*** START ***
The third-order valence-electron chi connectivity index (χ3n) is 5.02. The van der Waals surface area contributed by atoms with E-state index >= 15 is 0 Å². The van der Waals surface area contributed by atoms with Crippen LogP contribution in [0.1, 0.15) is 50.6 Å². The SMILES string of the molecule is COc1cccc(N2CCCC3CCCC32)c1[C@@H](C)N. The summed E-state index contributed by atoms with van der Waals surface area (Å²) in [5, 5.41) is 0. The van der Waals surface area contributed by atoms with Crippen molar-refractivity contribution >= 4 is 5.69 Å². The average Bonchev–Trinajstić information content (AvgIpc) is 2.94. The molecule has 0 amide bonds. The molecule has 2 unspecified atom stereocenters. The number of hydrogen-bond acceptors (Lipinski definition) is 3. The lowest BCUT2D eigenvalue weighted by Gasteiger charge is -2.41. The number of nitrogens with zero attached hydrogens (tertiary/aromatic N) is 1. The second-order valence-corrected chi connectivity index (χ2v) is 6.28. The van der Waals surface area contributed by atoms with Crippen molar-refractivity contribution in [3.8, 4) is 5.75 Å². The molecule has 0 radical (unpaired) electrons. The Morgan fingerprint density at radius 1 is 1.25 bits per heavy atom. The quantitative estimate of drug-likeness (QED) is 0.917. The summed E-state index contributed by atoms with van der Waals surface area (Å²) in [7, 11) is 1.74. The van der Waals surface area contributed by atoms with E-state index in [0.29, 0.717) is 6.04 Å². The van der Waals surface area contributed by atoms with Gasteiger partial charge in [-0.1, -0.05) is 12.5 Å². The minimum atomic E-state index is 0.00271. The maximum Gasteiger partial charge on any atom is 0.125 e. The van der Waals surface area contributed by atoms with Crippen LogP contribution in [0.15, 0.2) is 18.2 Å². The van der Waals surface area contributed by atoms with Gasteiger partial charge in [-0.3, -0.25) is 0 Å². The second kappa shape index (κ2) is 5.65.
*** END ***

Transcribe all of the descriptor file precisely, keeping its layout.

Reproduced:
The third-order valence-electron chi connectivity index (χ3n) is 5.02. The van der Waals surface area contributed by atoms with E-state index >= 15 is 0 Å². The van der Waals surface area contributed by atoms with Crippen LogP contribution in [0.1, 0.15) is 50.6 Å². The SMILES string of the molecule is COc1cccc(N2CCCC3CCCC32)c1[C@@H](C)N. The summed E-state index contributed by atoms with van der Waals surface area (Å²) in [5, 5.41) is 0. The van der Waals surface area contributed by atoms with Crippen molar-refractivity contribution >= 4 is 5.69 Å². The average Bonchev–Trinajstić information content (AvgIpc) is 2.94. The molecule has 0 amide bonds. The molecule has 2 unspecified atom stereocenters. The number of hydrogen-bond acceptors (Lipinski definition) is 3. The lowest BCUT2D eigenvalue weighted by Gasteiger charge is -2.41. The number of nitrogens with zero attached hydrogens (tertiary/aromatic N) is 1. The second-order valence-corrected chi connectivity index (χ2v) is 6.28. The van der Waals surface area contributed by atoms with Crippen molar-refractivity contribution in [3.8, 4) is 5.75 Å². The molecule has 0 radical (unpaired) electrons. The Morgan fingerprint density at radius 1 is 1.25 bits per heavy atom. The quantitative estimate of drug-likeness (QED) is 0.917. The summed E-state index contributed by atoms with van der Waals surface area (Å²) in [7, 11) is 1.74. The van der Waals surface area contributed by atoms with E-state index in [0.29, 0.717) is 6.04 Å². The van der Waals surface area contributed by atoms with Gasteiger partial charge in [-0.1, -0.05) is 12.5 Å². The minimum atomic E-state index is 0.00271. The maximum Gasteiger partial charge on any atom is 0.125 e. The van der Waals surface area contributed by atoms with Crippen LogP contribution in [0.15, 0.2) is 18.2 Å². The van der Waals surface area contributed by atoms with Gasteiger partial charge in [-0.3, -0.25) is 0 Å². The second kappa shape index (κ2) is 5.65.